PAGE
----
Succession of James Jason Holbrook, Sr.

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Justia Opinion Summary

The issue before the Supreme Court in this case was whether an incomplete date in an attestation clause invalidated a last will and testament when the full date appeared in the first paragraph of the testament and on every page of the testament, including the page of the attestation clause. The district court granted the testator’s daughter’s motion for summary judgment seeking to set aside the will as invalid because the attestation clause was not fully dated and, thus, failed to meet the requirements of La. Civ. Code art. 1577. The court of appeal affirmed. Because the Supreme Court concluded the attestation clause in the notarial testament substantially complied with the requirements of Art. 1577, the Court reversed the district court’s judgment and remanded the case for further proceedings.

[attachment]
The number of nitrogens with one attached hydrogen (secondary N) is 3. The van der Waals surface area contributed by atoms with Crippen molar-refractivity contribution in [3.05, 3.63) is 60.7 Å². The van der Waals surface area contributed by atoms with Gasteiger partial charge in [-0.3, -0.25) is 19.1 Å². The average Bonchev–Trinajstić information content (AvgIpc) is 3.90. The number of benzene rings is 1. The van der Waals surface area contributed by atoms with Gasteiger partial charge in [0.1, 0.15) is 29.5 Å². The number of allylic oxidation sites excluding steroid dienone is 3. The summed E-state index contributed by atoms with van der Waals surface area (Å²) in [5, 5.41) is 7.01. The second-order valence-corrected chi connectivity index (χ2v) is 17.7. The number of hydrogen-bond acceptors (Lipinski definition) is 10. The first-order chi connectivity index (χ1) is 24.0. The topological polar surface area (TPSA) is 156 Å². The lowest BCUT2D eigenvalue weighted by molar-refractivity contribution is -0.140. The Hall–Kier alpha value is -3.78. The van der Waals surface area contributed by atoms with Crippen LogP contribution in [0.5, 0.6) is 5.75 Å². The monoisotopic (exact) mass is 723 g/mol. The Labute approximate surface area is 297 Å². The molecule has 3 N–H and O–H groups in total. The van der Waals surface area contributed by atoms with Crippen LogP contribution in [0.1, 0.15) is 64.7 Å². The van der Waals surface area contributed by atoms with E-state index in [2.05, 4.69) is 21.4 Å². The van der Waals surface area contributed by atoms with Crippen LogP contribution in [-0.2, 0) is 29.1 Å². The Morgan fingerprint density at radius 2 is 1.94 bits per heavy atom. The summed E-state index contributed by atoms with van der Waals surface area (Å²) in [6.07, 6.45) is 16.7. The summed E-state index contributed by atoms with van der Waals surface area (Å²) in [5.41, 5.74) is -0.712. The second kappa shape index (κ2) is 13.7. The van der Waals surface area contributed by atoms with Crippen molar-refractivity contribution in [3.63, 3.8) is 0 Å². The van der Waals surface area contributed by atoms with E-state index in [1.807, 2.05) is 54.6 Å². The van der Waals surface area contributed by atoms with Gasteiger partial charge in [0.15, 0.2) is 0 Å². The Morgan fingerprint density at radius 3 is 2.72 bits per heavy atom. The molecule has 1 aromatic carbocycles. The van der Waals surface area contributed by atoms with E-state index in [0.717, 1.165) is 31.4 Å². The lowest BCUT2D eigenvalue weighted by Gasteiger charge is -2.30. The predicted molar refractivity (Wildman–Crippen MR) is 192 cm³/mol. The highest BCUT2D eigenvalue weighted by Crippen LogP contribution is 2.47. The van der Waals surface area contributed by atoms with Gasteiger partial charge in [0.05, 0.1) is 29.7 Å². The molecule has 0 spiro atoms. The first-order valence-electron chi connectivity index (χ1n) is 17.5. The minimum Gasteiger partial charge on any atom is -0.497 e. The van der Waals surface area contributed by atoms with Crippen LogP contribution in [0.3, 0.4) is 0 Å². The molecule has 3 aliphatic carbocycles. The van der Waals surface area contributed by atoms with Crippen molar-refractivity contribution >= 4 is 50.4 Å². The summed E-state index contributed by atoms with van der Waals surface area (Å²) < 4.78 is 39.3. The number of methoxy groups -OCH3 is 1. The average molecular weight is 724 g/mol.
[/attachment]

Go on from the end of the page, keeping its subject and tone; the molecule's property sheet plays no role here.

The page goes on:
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Supreme Court of Louisiana FOR IMMEDIATE NEWS RELEASE NEWS RELEASE #007 FROM: CLERK OF SUPREME COURT OF LOUISIANA The Opinions handed down on the 28th day of January, 2014, are as follows: BY GUIDRY, J.: 2013-C -1181 SUCCESSION OF JAMES JASON HOLBROOK, SR. (Parish of St. Tammany) Accordingly, we reverse the district court's summary judgment and remand the matter for further proceedings. REVERSED AND REMANDED. 01/28/14 SUPREME COURT OF LOUISIANA No. 2013-C-1181 SUCCESSION OF JAMES JASON HOLBROOK, SR. ON WRIT OF CERTIORARI TO THE COURT OF APPEAL FIRST CIRCUIT, PARISH OF ST. TAMMANY GUIDRY, Justice The issue in this case is whether an incomplete date in an attestation clause invalidates a testament when the full date appears in the first paragraph of the testament and on every page of the testament, including the page of the attestation clause. The district court granted the testator s daughter s motion for summary judgment seeking to set aside the will as invalid because the attestation clause was not fully dated and, thus, failed to meet the requirements of La. Civ. Code art. 1577. The court of appeal affirmed that judgment. Because we conclude the attestation clause in the notarial testament substantially complies with the requirements of Art. 1577, we reverse the district court s judgment and remand the matter for further proceedings. FACT AND PROCEDURAL HISTORY The facts in this case are not disputed. James Jason Holbrook, Sr., died testate on July 4, 2010. In his last will and testament, allegedly executed on April 8, 2009, Mr. Holbrook named his wife, Llevonne H. Holbrook, as executrix of his estate. Following Mr. Holbrook s death, Mrs. Holbrook filed a petition on July 10, 2010, to have the will probated, to be appointed executrix, and to be put in possession of Mr. Holbrook s estate. The will was probated, and a judgment of possession was signed by the district court on July 14, 2010. Subsequently, on in 1 November 2010, Mr. Holbrook s daughter, Dianne Carlucci, filed a petition seeking to set aside the judgment of possession and the will, for violations of the the requirements for a notarial will and for undue influence. In response to this petition, Mrs. Holbrook filed a general denial and reconventional demand. Mrs. Carlucci answered the reconventional demand, generally denying the allegations therein. In July 2011, Mrs. Carlucci filed a second petition seeking to set aside her father s will. Thereafter, in February 2012, Mrs. Carlucci filed a motion for summary judgment, asserting the will was invalid due to the fact that the attestation clause was not dated, and, therefore, the will did not meet the statutory requirements of La. Civ. Code art. 1577. Mrs. Carlucci maintained there was no genuine issue as to any material fact and that she was entitled to summary judgment as a matter of law. In her opposition, Mrs. Holbrook acknowledged that the notary who handled her husband s will had inadvertently failed to put the day in the date section of the attestation clause. Mrs. Holbrook noted, however, that every page of the will was dated April 8, 2009, including the last page of the will that included the attestation clause itself. Mrs. Holbrook submitted the affidavits of the notary and one of the witnesses who both stated that Mr. Holbrook had executed his will before them on April 8, 2009. Following a hearing, the district court granted Mrs. Carlucci s motion for summary judgment. Finding that the testament was prepared in accordance with Civil Code articles 1576 et seq. governing as to form, the district court held that the attestation clause must be dated as provided in La. Civ. Code art. 1577 and that this testament was invalid due to the omission of the date in the attestation clause. Mrs. Holbrook appealed, asserting the district court erred in holding the will was invalid because the attestation clause was not dated. The court of appeal 2 affirmed. Succession of Holbrook, 2012-1655 (La. App. 1 Cir. 4/26/13), 115 So.3d 1184. We granted Mrs. Holbrook s writ application to determine the correctness of the lower courts rulings. Succession of Holbrook, 2013-1181 (La. 9/13/13), 120 So.3d 275. LAW AND ANALYSIS This testamentary matter comes to us on a grant of a motion for summary judgment filed by testator s daughter; thus, the primary legal issue is whether the lower courts correctly found that summary judgment in favor of Mrs. Carlucci was warranted. Appellate review of the granting of a motion for summary judgment is de novo, using the identical criteria that govern the trial court s consideration of whether summary judgment is appropriate. Smitko v. Gulf South Shrimp, Inc., 112566, p. 7 (La. 7/2/12), 94 So.3d 750, 755; Bonin v. Westport Ins. Corp., 05-0886, p. 4 (La. 5/17/06), 930 So.2d 906, 910; Schroeder v. Bd. of Supervisors of La. State Univ., 591 So.2d 342, 345 (La. 1991). A motion for summary judgment is properly granted if the pleadings, depositions, answers to interrogatories, and admissions on file, together with the affidavits, if any, show there is no genuine issue of material fact, and the mover is entitled to judgment as a matter of law. La. C.C.P. art. 966; Duncan v. USAA Ins. Co., 06-0363, p. 4 (La. 11/29/06), 950 So.2d 544, 546-547. A fact is material if it potentially insures or precludes recovery, affects a litigant's ultimate success, or determines the outcome of the legal dispute. Hines v. Garrett, 04-0806, p. 1 (La. 6/25/04), 876 So.2d 764, 765 (per curiam)(citing Smith v. Our Lady of the Lake Hosp., Inc., 93-2512, p. 27 (La. 7/5/94), 639 So.2d 730, 751). A genuine issue of material fact is one as to which reasonable persons could disagree; if reasonable persons could reach only one conclusion, there is no need for trial on that issue and summary judgment is appropriate. Hines, 876 So.2d at 765-66. 3 Currently, there are two forms of testaments in Louisiana. La. Civ. Code art. 1574. The olographic testament is handwritten, dated, and signed by the testator. La. Civ. Code art. 1575. The notarial testament must be executed in accordance with the formalities of La. Civ. Code arts. 1577 1580.1. La. Civ. Code art. 1576. This matter concerns a notarial testament, which must be written and notarized. La. Civ. Code art. 1577 provides: The notarial testament shall be prepared in writing and dated and shall be executed in the following manner. If the testator knows how to sign his name and to read and is physically able to do both, then: (1) In the presence of a notary and two competent witnesses, the testator shall declare or signify to them that the instrument is his testament and shall sign his name at the end of the testament and on each other separate page. (2) In the presence of the testator and each other, the notary and the witnesses shall sign the following declaration, or one substantially similar: In our presence the testator has declared or signified that this instrument is his testament and has signed it at the end and on each other separate page, and in the presence of the testator and each other we have hereunto subscribed our names this __ day of ____, __. The attestation clause in Mr. Holbrook s will omitted the day in the date: IN OUR PRESENCE THE TESTATOR has declared or signified that the instrument is his testament and has signed it at the end and on each other separate page, and in the presence of the TESTATOR and each other we have hereunto subscribed our names on this ______ day of April, 2009, in Covington, Louisiana. WITNESSES: ________________ /S/ Vicki M. Wilson ________________ /S/ Carolyn Garlick __________________ /S/Peggy G. Vallejo, Bar No. 26539 Notary Public 428 West 21st Avenue Covington, LA 70433 My Commission Expires at Death The executrix, Mrs. Holbrook, asserts the testament substantially conforms to the statutory formalities and that any ambiguity as to the omitted day may be resolved by the date set forth on each page of the will and the affidavits of the 4 notary and the witness. Citing Succession of Songne, 94-1198 (La.App. 3 Cir. 11/2/95), 664 So.2d 556, writ denied, 95-2877 (La.2/2/96), 666 So.2d 1101, Mrs. Holbrook further asserts that, because the date is set forth on each page of the will, the affidavits submitted in opposition to the motion for summary judgment are sufficient to resolve any ambiguity in the date.1 As the court of appeal noted, La. Civ. Code art. 1577 provides that a notarial testament shall be executed in a certain manner. The word shall is mandatory. La. Rev. Stat. 1:3. When a law is clear and free from all ambiguity, the letter of it is not to be disregarded under the pretext of pursuing its spirit. La. Rev. Stat. 1:4. La. Civ. Code art. 1577 states that the notarial testament shall be prepared in writing and be dated. In Succession of Holloway, the court reiterated that the month, without the day, is no date. 531 So.2d 431, 433 (La. 1988) (quoting Heffner v. Heffner, 48 La. Ann. 1089, 20 So. 281 (1896)). In that case, the question was whether the ___ day of February, 1984 was a sufficient date within the meaning of former La. Rev. Stat. 9:2442 (as amended in 1974 by Act No. 246), the predecessor to Art. 1577, enacted in 1997 by Act No. 1421, § 1, eff. July 1, 1999.2 La. Rev. Stat. 1 In Succession of Songne, the will had a date on each page; however, on one page the year was "1991" and on another page it was dated "1992." The court relying on jurisprudence from this court reasoned that, if the will bears two different dates, it is not stricken with invalidity; rather, extrinsic evidence may be introduced to prove which is the correct date. 94-1198 at 2, 664 So.2d at 558 (citations omitted). 2 La. Rev. Stat. 9:2442, entitled Statutory will; form, as amended in 1974 read as follows: The statutory will shall be in writing (whether typewritten, printed, mimeographed, or written in any other manner), and shall be executed in the presence of a notary and two competent witnesses not otherwise disqualified under Articles 1591 and 1592 of the Civil Code, shall be dated, and shall be made in the following manner: (1) In the presence of the notary and both witnesses the testator shall signify to them that the instrument is his will and shall sign his name at the end of the will and on each other separate sheet of the instrument. If the testator is not able to sign his name because of some physical infirmity, he must so declare or signify to the notary in the presence of the witnesses as well as of the cause that hinders him from signing, and shall then affix his mark in the places where his signature is 5 9:2442, similar to what Art. 1577 does today, provided that [t]he statutory will shall be in writing . . . shall be dated, and shall be made in the following manner: ¦. La. Rev. Stat. 9:2442 then set forth an attestation clause that included the verbiage this ___ day of ___, 19__. This court explained that La. Rev. Stat. 9:2442 as amended in 1974 thus required the will to be dated, explaining that the previous version of the statute did not so require. The court then went on to invalidate the will because it contained no complete date anywhere within the testament. Although Art. 1577, like former La. Rev. Stat. 9:2442, mandates the will be dated, it does not specify the location in the testament where the date must appear. Indeed, Comment (g) to La. Civ. Code art. 1577 specifically addresses the issue of the date and its location: This Article requires that the testament be dated but intentionally does not specify where the date must appear, nor does it require that the dating be executed in the presence of the notary and witnesses or that the dating be made by the testator. It is common practice to have a typewritten testament that is already dated, and that testament should be upheld if it is valid in all other respects. The first paragraph of the Article states that the ... testament shall be prepared in writing and shall be dated , and the subsequent language (with reference to execution) intentionally contains no language that refers required. Express mention of the testator's declaration or signification and of the cause that hinders him from signing his name must be made in the act. (2) The foregoing facts shall be evidence (sic) by a declaration signed by the notary and both witnesses in the presence of the testator and of each other in the following form or a form substantially similar thereto: "Signed on each page (or if not signed by the testator, the statement of his declaration or signification that he is not able to sign his name and of the physical cause that hinders him from signing), and declared (or signified) by testator above named, in our presence to be his last will and testament, and in the presence of testator and each other we have hereunto subscribed our names on the _____ day of __________, 19__." (emphasis supplied) Comment (a) to La. Civ. Code art. 1577 provides that this article reproduces the substance of R.S. 9:2442. It does not change the law. Accordingly, jurisprudence interpreting and applying former La. Rev. Stat. 9:2442 is relevant to our inquiry today. 6 to the dating having been executed in the presence of the witnesses or the notary. Nor is there any requirement that the testator be the one to date the testament. The critical function of the date is to establish a time frame so that, among other things, in the event of a conflict between two presumptively valid testaments, the later one prevails. La. Civ. Code art. 1577, Official Revision Comments (g). In the instant case, there can be no doubt the testament itself is dated, as it is dated numerous times. A complete date, April 8, 2009, is printed on each page of the testament. The first paragraph of the dispositive portion of the testament also recites the full date: James Jason Holbrook, SR, Testator, being of sound mind and knowing how to and being physically able to read and write, makes and declares this Last Will and Testament, on the 8th day of April, 2009. The penultimate paragraph, in which Mr. Holbrook attests that he has executed the testament in accordance with Article 1577 s formalities, references this date once again: IN WITNESS WHEREOF, I have signed on each page and declared this to be my Last Will and Testament in the presence of the Notary Public and the witnesses hereafter named and undersigned, at the date and place first above written. (emphasis added). The testator thereafter signed his full name. The undated attestation clause, which comprises the last paragraph of the will, is thus located between two unambiguous references to the full date on which the testament was executed: the penultimate paragraph referencing the date in the first paragraph and the printed date at the bottom of the page on which the attestation clause was placed. Article 1577 merely requires the testament to be dated, and, as clarified by the article s comments, the date can appear anywhere on the testament and does not have to be written in the presence of the notary and two witnesses. La. Civ. 7 Code art. 1577, Official Revision Comments (g). Accordingly, the testament itself has been properly dated. The question presented, however, is whether the attestation clause signed by the witnesses and the notary is substantially similar to the form found in Art. 1577(2) and must itself be dated as provided for in the article. The lower courts, relying on Succession of Holloway, concluded the attestation clause must itself contain a date, and the date without the day is no date. We disagree with that conclusion under the facts of this case. Succession of Holloway is distinguishable on its facts, as there was no complete date found anywhere in the testament. Furthermore, the court there was called upon to determine whether the 1974 amendments to La. Rev. Stat. 9:2442 added a mandatory requirement that the will be dated to be valid, because the prior version did not necessarily mandate the will be dated, and under that prior version, if the will is undated, the date may be established for the statutory will by ordinary proof when and if proof of it is needed. See Succession of Holloway, 531 So.2d at 431-32 (discussing and quoting Succession of Gordon v. Bridges, 257 La. 1086, 245 So.2d 319 (1971)(the will in Gordon contained no date whatsoever)). The court in Succession of Holloway merely held that the statutory will, now called a notarial testament, must be dated and that an incomplete date will not suffice. Nevertheless, courts need not strictly adhere to the formal requirements of the statutory will, to the extent of elevating form over function. As we explained in Succession of Guezuraga, 512 So.2d 366 (La. 1987): But we are not required to give the statutory will a strict interpretation. The Legislature adopted the statutory will from the common law in order to avoid the rigid formal requirements of the Louisiana Civil Code. The minimal formal requirements of the statutory will are only designed to provide a simplified means for a testator to express his testamentary intent and to assure, through his signification and his signing in the presence of a notary and two witnesses, that the instrument was intended to be his last will. 8 Succession of Porche v. Mouch, 288 So.2d 27, 30 (La. 1973). In accordance with this legislative intent, courts liberally construe and apply the statute, maintaining the validity of the will if at all possible, as long as it is in substantial compliance with the statute. ¦ In deciding what constitutes substantial compliance, the courts look to the purpose of the formal requirements -- to guard against fraud. Where the departure from form has nothing whatsoever to do with fraud, ordinary common sense dictates that such departure should not produce nullity. It was the intent of the legislature to reduce form to the minimum necessary to prevent fraud. It is submitted that in keeping with this intent, slight departures from form should be viewed in the light of their probable cause. If they indicate an increased likelihood that fraud may have been perpetrated they would be considered substantial and thus a cause to nullify the will. If not, they should be disregarded. Thus testators and estate planners will have the security that the legislature intended to give them. Succession of Guezuraga, 512 So.2d at 368 (citations omitted). With regard to the attestation clause itself, this court explained: All of the formal requisites for the composition of our statutory will must be observed; otherwise the instrument is null and void. There must be an attestation clause, or clause of declaration. However, its form is not sacrosanct: It may follow the form suggested in the statute or use a form substantially similar thereto. The attestation clause is designed to evince that the facts and circumstances of the confection and execution of the instrument conform to the statutory requirements. In construing the attestation clause of this type of will, this court has been most liberal in its determination of whether the clause complies in form and whether it evidences the requisites to supply validity to the instrument. See Succession of Eck, 233 La. 764, 98 So.2d 181; Succession of Nourse, 234 La. 691, 101 So.2d 204. In Succession of Thibodeaux, 238 La. 791, 116 So.2d 525, we reiterated a basic principle of construction of wills, that the validity of a will is to be maintained if possible. In construing an attestation clause we will not require strict, technical, and pedantic compliance in form or in language. Rather, we will examine the clause to see whether there is substantial adherence to form and whether it shows facts and circumstances which evidence compliance with the formal requirements for testamentary validity. Succession of Morgan, 257 La. 380, 386, 242 So.2d 551, 552-53. See also Kathryn Venturatos Lorio, La. Civ. L. Treatise, Successions and Donations § 12:2 (2nd ed.) ( The statutes [former La. Rev. Stat. 9:2442] provided a sample attestation clause, but the form was not sacrosanct. ). 9 Louisiana courts have held that the complete absence of an attestation clause will be fatal to the validity of a notarial will. See In re Succession of Richardson, 05-0552 (La. App. 1 Cir. 3/24/06), 934 So.2d 749, writ denied, 06-0896 (La. 6/2/06)929 So.2d 1265; Succession of English, 508 So.2d 631, 633 (La. App. 2 Cir.1987). However, courts have also held the attestation clause itself must only be substantially similar to the attestation clause in Art. 1577, such that minor deviations in form with regard to the date in the attestation clause do not render the testament invalid in the absence of any indication of fraud. See In re Succession of Hebert, 12-281 (La. App. 3 Cir. 10/3/12), 101 So.3d 131; Succession of Armstrong, 93-2385 (La. App. 4 Cir. 4/28/94), 636 So.2d 1109, writ denied, 94-1370 (La. 9/16/94), 642 So.2d 196; cf. Succession of Bel, 377 So.2d 1380 (La. App. 4th Cir. 1979)(statutory will that contained a date in the attestation clause but not in the will itself was nevertheless valid). In Succession of Hebert, the court upheld the validity of a statutory will under La. Rev. Stat. 9:2442, wherein the attestation clause was split between the witnesses and the notary, with only the attestation of the notary dated. The court rejected the argument that there should have been one, single witness/notary attestation clause, that it should have been dated, and that the notary should not have used a separate notarial certification. The court reasoned that split attestations between the testator, the witnesses, and the notary do not invalidate the will. As to the omission of the date, the court reasoned that the date of March 24, 1999, appeared twice, both above and below the witnesses attestation clause: in the testator s attestation of signing and in the notary s attestation clause. Succession of Hebert, 12-281, p. 11, 101 So.3d at 139. Further, the court noted, the date was incorporated by reference as the date hereof in the witnesses attestation clause, which was sandwiched between the two dated clauses. Id., pp. 10 11-12, 101 So.3d at 139 Accordingly, the court found that, while the attestation clauses did not contain the exact language or be in the exact form traditionally used, their content clearly showed compliance with the law for a valid will. Id., p. 12, 101 So.3d at 140. In Succession of Armstrong, the attestation clause was not dated, having no day similar to the instant case, but the will was nevertheless upheld. The court reasoned that, while the failure to date the attestation clause is a serious defect, the date was placed at the end of the disposition portion of the will and again at the end of the attestation portion below the witnesses signatures and immediately above the notary s signature. 636 So.2d at 1112. In Succession of Bel, the court upheld the validity of a will that contained a date in the attestation clause but no date in the body of the will; thus, the issue presented was whether the 1974 amendments to La. Rev. Stat. 9:2442 required both the will and the attestation clause be dated. 377 So.2d at 1382. The court relied on the language of La. Rev. Stat. 9:2442, see Note 2, supra, pointing out that the statute required the dispositive portion of the will be signed in the presence of the notary and two witnesses, and that the notary and witnesses must execute a dated attestation clause signifying the fact of the execution of the will in their presence. Id. Because the statutory form for the attestation clause provided for a date, the court concluded that so long as the attestation clause is dated, it is not sacramental that the dispositive portion was not dated. Id. Under Louisiana law, there is a presumption in favor of the validity of testaments in general and proof of the nonobservance of formalities must be exceptionally compelling to rebut that presumption. Succession of Armstrong, 636 So.2d at 1111. Although Mr. Holbrook s will does not contain a complete date, we find the facts and circumstances ¦ evidence compliance with the formal 11 requirements for testamentary validity. Succession of Morgan, 257 La. At 386, 242 So.2d at 553. Here, the incompletely-dated attestation clause falls clearly between two unambiguous references to the full date on which the testament was executed: the testator s attestation clause referencing the date of April 8, 2009, and the printed date of April 8, 2009, on the bottom of the page on which the attestation clause of the witnesses and notary is located. There is no indication of fraud in the record before us, and in all other respects, Mr. Holbrook s testament and the attestation clause comply with La. Civ. Code art. 1577. Accordingly, we find the attestation clause in the will is substantially similar to the form found in La. Civ. Code art. 1577(2), such that the district court erred in granting summary judgment in favor of Mrs. Carlucci and invalidating the will on that basis. CONCLUSION Having conducted a de novo review of the district court s grant of the motion for summary judgment, we conclude the attestation clause in Mr. Holbrook s testament substantially complies with Art. 1577, and thus summary judgment was not warranted in favor of Mrs. Carlucci. Accordingly, we reverse the district court s summary judgment and remand the matter for further proceedings. DECREE REVERSED AND REMANDED. 12